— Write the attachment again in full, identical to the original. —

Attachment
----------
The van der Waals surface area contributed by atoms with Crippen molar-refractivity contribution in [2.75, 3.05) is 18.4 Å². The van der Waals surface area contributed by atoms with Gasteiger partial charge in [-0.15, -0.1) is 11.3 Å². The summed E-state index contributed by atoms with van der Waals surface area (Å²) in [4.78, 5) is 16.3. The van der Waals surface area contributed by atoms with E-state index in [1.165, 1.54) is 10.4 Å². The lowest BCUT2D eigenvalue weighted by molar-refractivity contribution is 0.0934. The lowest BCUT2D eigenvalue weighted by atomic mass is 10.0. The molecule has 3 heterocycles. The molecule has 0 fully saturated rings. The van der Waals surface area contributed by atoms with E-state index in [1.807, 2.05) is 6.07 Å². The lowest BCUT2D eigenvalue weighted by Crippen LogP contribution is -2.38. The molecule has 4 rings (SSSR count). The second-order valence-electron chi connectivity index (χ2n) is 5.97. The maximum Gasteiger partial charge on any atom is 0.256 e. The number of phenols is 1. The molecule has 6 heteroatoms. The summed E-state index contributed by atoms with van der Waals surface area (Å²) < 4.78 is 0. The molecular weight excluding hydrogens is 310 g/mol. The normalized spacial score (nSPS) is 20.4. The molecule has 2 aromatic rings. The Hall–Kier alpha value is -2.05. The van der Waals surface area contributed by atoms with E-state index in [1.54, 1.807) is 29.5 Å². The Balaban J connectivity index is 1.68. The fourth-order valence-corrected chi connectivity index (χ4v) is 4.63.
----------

The van der Waals surface area contributed by atoms with Crippen molar-refractivity contribution in [2.75, 3.05) is 18.4 Å². The van der Waals surface area contributed by atoms with Gasteiger partial charge in [-0.15, -0.1) is 11.3 Å². The summed E-state index contributed by atoms with van der Waals surface area (Å²) in [4.78, 5) is 16.3. The van der Waals surface area contributed by atoms with E-state index in [1.165, 1.54) is 10.4 Å². The lowest BCUT2D eigenvalue weighted by molar-refractivity contribution is 0.0934. The lowest BCUT2D eigenvalue weighted by atomic mass is 10.0. The molecule has 3 heterocycles. The molecule has 0 fully saturated rings. The van der Waals surface area contributed by atoms with E-state index in [1.807, 2.05) is 6.07 Å². The lowest BCUT2D eigenvalue weighted by Crippen LogP contribution is -2.38. The molecule has 4 rings (SSSR count). The second-order valence-electron chi connectivity index (χ2n) is 5.97. The maximum Gasteiger partial charge on any atom is 0.256 e. The number of phenols is 1. The molecule has 6 heteroatoms. The summed E-state index contributed by atoms with van der Waals surface area (Å²) < 4.78 is 0. The molecular weight excluding hydrogens is 310 g/mol. The normalized spacial score (nSPS) is 20.4. The molecule has 2 aromatic rings. The Hall–Kier alpha value is -2.05. The van der Waals surface area contributed by atoms with E-state index in [1.54, 1.807) is 29.5 Å². The Balaban J connectivity index is 1.68. The fourth-order valence-corrected chi connectivity index (χ4v) is 4.63.